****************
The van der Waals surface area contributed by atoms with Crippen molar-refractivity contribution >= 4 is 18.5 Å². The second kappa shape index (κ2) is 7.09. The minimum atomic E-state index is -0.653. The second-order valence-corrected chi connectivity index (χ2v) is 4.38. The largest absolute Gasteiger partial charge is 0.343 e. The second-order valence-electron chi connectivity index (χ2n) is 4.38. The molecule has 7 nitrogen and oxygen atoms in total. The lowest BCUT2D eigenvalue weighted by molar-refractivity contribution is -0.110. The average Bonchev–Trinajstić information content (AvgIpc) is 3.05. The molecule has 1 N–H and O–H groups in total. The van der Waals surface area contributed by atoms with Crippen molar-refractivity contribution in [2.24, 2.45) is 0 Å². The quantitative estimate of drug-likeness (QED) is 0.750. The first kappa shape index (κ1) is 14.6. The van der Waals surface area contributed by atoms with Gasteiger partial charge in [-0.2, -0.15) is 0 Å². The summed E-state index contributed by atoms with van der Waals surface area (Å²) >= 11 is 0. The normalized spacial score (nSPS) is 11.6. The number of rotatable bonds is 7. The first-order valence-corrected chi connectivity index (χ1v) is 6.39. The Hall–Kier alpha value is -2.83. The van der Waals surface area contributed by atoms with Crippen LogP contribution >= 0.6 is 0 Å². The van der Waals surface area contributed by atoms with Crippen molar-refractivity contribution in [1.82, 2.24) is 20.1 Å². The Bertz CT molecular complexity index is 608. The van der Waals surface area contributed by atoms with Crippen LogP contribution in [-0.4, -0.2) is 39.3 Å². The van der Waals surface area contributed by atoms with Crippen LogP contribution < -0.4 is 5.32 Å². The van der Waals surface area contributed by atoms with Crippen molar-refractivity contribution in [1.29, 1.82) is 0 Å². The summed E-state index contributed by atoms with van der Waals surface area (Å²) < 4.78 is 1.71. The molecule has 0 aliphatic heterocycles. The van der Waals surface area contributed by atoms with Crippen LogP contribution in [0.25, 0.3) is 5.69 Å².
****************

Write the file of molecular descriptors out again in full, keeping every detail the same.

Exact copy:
The van der Waals surface area contributed by atoms with Crippen molar-refractivity contribution >= 4 is 18.5 Å². The second kappa shape index (κ2) is 7.09. The minimum atomic E-state index is -0.653. The second-order valence-corrected chi connectivity index (χ2v) is 4.38. The largest absolute Gasteiger partial charge is 0.343 e. The second-order valence-electron chi connectivity index (χ2n) is 4.38. The molecule has 7 nitrogen and oxygen atoms in total. The lowest BCUT2D eigenvalue weighted by molar-refractivity contribution is -0.110. The average Bonchev–Trinajstić information content (AvgIpc) is 3.05. The molecule has 1 N–H and O–H groups in total. The van der Waals surface area contributed by atoms with Crippen molar-refractivity contribution in [2.24, 2.45) is 0 Å². The quantitative estimate of drug-likeness (QED) is 0.750. The first kappa shape index (κ1) is 14.6. The van der Waals surface area contributed by atoms with Gasteiger partial charge in [-0.2, -0.15) is 0 Å². The summed E-state index contributed by atoms with van der Waals surface area (Å²) >= 11 is 0. The normalized spacial score (nSPS) is 11.6. The number of rotatable bonds is 7. The first-order valence-corrected chi connectivity index (χ1v) is 6.39. The Hall–Kier alpha value is -2.83. The van der Waals surface area contributed by atoms with Crippen LogP contribution >= 0.6 is 0 Å². The van der Waals surface area contributed by atoms with Crippen molar-refractivity contribution in [1.82, 2.24) is 20.1 Å². The Bertz CT molecular complexity index is 608. The van der Waals surface area contributed by atoms with Crippen LogP contribution in [-0.4, -0.2) is 39.3 Å². The van der Waals surface area contributed by atoms with Crippen LogP contribution < -0.4 is 5.32 Å². The van der Waals surface area contributed by atoms with Crippen molar-refractivity contribution in [1.29, 1.82) is 0 Å². The summed E-state index contributed by atoms with van der Waals surface area (Å²) < 4.78 is 1.71. The molecule has 0 aliphatic heterocycles. The van der Waals surface area contributed by atoms with Crippen LogP contribution in [0.25, 0.3) is 5.69 Å².